I do have something helpful to add, too. Batteries in a rack under the body might be relatively well-protected with just side shrouds clipped on after the batteries are loaded into their rack. There often isn't a great deal of protection provided to batteries living in the engine compartment after all. Yes there could accumulate "stuff" on the battery surface and provide a leakage path between the battery terminals, but I'd think that would really become noticeable only if the vehicle sat unused in storage with no charge source for a time. With regular use the leakage will probably be small compared to the demands of actual use.
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Old 06-07-2016, 05:02 PM   #36
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Originally Posted by family wagon View Post
I'm kind of chuckling to myself and hoping it's okay to tease a little bit.. we're getting all this concern about battery box air leaks from the guy who wants to leave the side emergency exit door wide open and work at a desk just inside it with the A/C running, and has enough A/C capacity to run a mobile freeze dry service. (I guess the air leaks would present a problem when commissioning the vacuum part of the freeze dry operation!)

I do have something helpful to add, too. Batteries in a rack under the body might be relatively well-protected with just side shrouds clipped on after the batteries are loaded into their rack. There often isn't a great deal of protection provided to batteries living in the engine compartment after all. Yes there could accumulate "stuff" on the battery surface and provide a leakage path between the battery terminals, but I'd think that would really become noticeable only if the vehicle sat unused in storage with no charge source for a time. With regular use the leakage will probably be small compared to the demands of actual use.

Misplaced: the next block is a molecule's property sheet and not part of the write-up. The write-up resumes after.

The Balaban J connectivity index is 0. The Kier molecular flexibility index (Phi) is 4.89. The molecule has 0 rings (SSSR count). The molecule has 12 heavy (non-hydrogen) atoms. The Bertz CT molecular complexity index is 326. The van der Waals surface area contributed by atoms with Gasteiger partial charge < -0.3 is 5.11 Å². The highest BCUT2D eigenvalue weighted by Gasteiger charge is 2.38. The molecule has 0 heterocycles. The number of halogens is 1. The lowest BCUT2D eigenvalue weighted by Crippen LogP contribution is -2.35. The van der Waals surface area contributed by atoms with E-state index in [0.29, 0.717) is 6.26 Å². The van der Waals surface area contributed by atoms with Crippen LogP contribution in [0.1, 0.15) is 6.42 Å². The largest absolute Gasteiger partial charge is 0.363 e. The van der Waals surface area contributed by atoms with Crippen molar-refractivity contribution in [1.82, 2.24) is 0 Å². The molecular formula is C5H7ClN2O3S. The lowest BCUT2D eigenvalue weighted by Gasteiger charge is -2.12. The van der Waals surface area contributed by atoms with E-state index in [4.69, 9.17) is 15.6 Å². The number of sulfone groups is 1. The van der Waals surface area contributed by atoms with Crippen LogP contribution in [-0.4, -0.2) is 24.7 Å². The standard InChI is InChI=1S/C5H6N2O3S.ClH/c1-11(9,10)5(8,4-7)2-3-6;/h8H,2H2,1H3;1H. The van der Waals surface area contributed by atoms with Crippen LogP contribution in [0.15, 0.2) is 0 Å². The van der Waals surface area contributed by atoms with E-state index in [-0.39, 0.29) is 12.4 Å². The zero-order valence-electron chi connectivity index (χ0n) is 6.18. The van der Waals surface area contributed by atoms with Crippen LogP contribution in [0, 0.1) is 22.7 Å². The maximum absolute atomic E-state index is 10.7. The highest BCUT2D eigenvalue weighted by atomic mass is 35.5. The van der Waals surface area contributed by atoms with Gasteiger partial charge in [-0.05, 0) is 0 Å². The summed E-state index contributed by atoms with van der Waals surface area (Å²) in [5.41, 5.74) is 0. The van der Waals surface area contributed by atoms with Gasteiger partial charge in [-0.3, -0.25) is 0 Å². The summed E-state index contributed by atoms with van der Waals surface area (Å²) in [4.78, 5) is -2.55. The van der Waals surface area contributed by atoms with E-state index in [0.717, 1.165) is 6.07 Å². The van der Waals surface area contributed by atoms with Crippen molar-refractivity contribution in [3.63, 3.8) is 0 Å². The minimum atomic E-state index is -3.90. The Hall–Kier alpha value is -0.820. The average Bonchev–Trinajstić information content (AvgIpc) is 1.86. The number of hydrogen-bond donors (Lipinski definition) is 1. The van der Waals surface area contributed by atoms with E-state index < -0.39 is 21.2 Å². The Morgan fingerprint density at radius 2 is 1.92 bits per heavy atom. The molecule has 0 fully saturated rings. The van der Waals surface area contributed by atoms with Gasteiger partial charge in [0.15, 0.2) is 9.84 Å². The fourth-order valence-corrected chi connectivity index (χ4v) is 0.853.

Way more than I was going to suggest.
I was going to say build a battery compartment underside with an un-sealed access door and the venting will take care of its self.
My starting batteries are on a crude slide out but it works when needed.
My house batteries will be underside in a storage compartment and if I think I need more ventilation then I will drill holes in the entering air side add some copper screen and drill some holes in the leaving air side and cover with some screen.
You can over engineer anything and spend a lot of money and time creating what you want or you/we can use the older tried and true methods?
You don't want any battery good or bad off gassing in your breathable space?
Put them underneath and let natural ventilation help even if you want to add a louvre's to your design.
Batteries in use create heat even in cold weather.
Batteries setting dormant in cold weather do seem to lose charge faster but not if they are used daily.
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Old 06-07-2016, 07:09 PM   #37
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I think underneath is what im leaning towards.. just trying to not have to cut my skirting.. I dont have the tools or skills to fab up a slide and a door.. thats why i was leaning towards something i could raise and lower only as needed.. its easy to bolt something together and then bolt through floor for support... not as easy to cut out the skirt, make a door, and a frame and slide..

I looked at the original slide.. the one that houses the starting batteries and that is pretty crude.. but still has a tray and skirt access.. doesnt look like much water gets in.. but a little does get in and doesnt seem to hurt anything..

I know im all over the place on this.. just limited on what I can do unless I want to go buy very expensive tools i'll only use once ..to weld, cut and bend sheet metal properly, etc.. since im not doing a full conversion, such tools wont be useful to me for the whole project like if I was skinning a bus or doing a riase or such..

-Christopher
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Old 06-10-2016, 07:29 PM   #38
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Old 06-10-2016, 08:41 PM   #39
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Alright, so I'm looking to go the AGM route for my solar power setup... and I've seen several skoolers that put their battery bank inside the cabin. I would like to do the same. How much (or little) do the AGM batteries need to be sealed/ventilated? Just some piping and a vent? ...or a fan too? Just a lidded box?
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Old 06-10-2016, 09:21 PM   #40
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http://www.battcon.com/papersfinal20...008proof_6.pdf
about battery off gasing